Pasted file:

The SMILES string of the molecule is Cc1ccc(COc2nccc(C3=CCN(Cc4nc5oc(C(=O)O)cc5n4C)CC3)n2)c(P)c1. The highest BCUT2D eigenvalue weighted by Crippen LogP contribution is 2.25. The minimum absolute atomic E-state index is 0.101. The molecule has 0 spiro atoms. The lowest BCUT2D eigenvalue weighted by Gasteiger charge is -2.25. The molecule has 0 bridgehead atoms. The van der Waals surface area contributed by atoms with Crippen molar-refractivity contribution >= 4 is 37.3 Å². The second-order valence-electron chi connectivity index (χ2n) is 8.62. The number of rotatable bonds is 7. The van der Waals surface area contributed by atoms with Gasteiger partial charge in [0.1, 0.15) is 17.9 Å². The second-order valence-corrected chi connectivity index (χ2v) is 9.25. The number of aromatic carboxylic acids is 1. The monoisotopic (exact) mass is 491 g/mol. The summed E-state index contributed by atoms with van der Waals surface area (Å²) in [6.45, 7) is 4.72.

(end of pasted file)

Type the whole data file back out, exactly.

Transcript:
The SMILES string of the molecule is Cc1ccc(COc2nccc(C3=CCN(Cc4nc5oc(C(=O)O)cc5n4C)CC3)n2)c(P)c1. The highest BCUT2D eigenvalue weighted by Crippen LogP contribution is 2.25. The minimum absolute atomic E-state index is 0.101. The molecule has 0 spiro atoms. The lowest BCUT2D eigenvalue weighted by Gasteiger charge is -2.25. The molecule has 0 bridgehead atoms. The van der Waals surface area contributed by atoms with Crippen molar-refractivity contribution >= 4 is 37.3 Å². The second-order valence-electron chi connectivity index (χ2n) is 8.62. The number of rotatable bonds is 7. The van der Waals surface area contributed by atoms with Gasteiger partial charge in [0.1, 0.15) is 17.9 Å². The second-order valence-corrected chi connectivity index (χ2v) is 9.25. The number of aromatic carboxylic acids is 1. The monoisotopic (exact) mass is 491 g/mol. The summed E-state index contributed by atoms with van der Waals surface area (Å²) in [6.45, 7) is 4.72.